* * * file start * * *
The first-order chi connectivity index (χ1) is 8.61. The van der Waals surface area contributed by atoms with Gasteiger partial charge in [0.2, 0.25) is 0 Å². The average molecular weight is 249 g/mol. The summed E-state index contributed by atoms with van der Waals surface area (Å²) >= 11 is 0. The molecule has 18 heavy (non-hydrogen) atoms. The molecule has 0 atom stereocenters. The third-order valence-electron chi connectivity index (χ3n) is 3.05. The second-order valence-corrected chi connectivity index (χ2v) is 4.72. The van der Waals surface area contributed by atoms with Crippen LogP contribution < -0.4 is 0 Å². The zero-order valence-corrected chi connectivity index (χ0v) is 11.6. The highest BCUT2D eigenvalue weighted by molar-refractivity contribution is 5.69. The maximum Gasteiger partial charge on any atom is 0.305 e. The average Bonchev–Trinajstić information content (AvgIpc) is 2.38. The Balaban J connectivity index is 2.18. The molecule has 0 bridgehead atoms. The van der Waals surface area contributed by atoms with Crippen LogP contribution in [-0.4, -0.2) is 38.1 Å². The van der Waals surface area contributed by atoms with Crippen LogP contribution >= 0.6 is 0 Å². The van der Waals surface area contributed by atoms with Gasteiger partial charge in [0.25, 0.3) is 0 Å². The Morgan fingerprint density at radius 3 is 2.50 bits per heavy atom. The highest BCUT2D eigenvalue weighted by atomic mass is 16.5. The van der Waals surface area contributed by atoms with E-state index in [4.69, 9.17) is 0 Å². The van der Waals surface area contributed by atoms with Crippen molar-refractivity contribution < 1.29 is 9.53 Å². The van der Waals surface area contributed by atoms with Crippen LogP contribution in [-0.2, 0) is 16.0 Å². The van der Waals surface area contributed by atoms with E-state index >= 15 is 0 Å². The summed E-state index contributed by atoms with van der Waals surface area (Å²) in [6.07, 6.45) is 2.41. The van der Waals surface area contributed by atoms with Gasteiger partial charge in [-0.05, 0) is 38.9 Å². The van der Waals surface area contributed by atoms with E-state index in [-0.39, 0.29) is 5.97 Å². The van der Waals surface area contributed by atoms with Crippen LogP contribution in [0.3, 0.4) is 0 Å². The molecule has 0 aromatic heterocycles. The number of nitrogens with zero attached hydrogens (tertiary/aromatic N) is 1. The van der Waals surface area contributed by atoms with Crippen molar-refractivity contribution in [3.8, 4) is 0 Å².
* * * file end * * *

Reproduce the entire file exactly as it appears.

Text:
The first-order chi connectivity index (χ1) is 8.61. The van der Waals surface area contributed by atoms with Gasteiger partial charge in [0.2, 0.25) is 0 Å². The average molecular weight is 249 g/mol. The summed E-state index contributed by atoms with van der Waals surface area (Å²) >= 11 is 0. The molecule has 18 heavy (non-hydrogen) atoms. The molecule has 0 atom stereocenters. The third-order valence-electron chi connectivity index (χ3n) is 3.05. The second-order valence-corrected chi connectivity index (χ2v) is 4.72. The van der Waals surface area contributed by atoms with Crippen LogP contribution < -0.4 is 0 Å². The zero-order valence-corrected chi connectivity index (χ0v) is 11.6. The highest BCUT2D eigenvalue weighted by molar-refractivity contribution is 5.69. The maximum Gasteiger partial charge on any atom is 0.305 e. The average Bonchev–Trinajstić information content (AvgIpc) is 2.38. The Balaban J connectivity index is 2.18. The molecule has 0 bridgehead atoms. The van der Waals surface area contributed by atoms with Crippen LogP contribution in [-0.4, -0.2) is 38.1 Å². The van der Waals surface area contributed by atoms with Crippen LogP contribution >= 0.6 is 0 Å². The van der Waals surface area contributed by atoms with Gasteiger partial charge in [0.25, 0.3) is 0 Å². The Morgan fingerprint density at radius 3 is 2.50 bits per heavy atom. The highest BCUT2D eigenvalue weighted by atomic mass is 16.5. The van der Waals surface area contributed by atoms with E-state index in [4.69, 9.17) is 0 Å². The van der Waals surface area contributed by atoms with Crippen molar-refractivity contribution < 1.29 is 9.53 Å². The van der Waals surface area contributed by atoms with Crippen LogP contribution in [-0.2, 0) is 16.0 Å². The van der Waals surface area contributed by atoms with E-state index >= 15 is 0 Å². The summed E-state index contributed by atoms with van der Waals surface area (Å²) in [6.07, 6.45) is 2.41. The van der Waals surface area contributed by atoms with Gasteiger partial charge in [-0.05, 0) is 38.9 Å². The van der Waals surface area contributed by atoms with E-state index in [-0.39, 0.29) is 5.97 Å². The van der Waals surface area contributed by atoms with Crippen LogP contribution in [0.3, 0.4) is 0 Å². The molecule has 0 aromatic heterocycles. The number of nitrogens with zero attached hydrogens (tertiary/aromatic N) is 1. The van der Waals surface area contributed by atoms with Crippen molar-refractivity contribution in [3.8, 4) is 0 Å².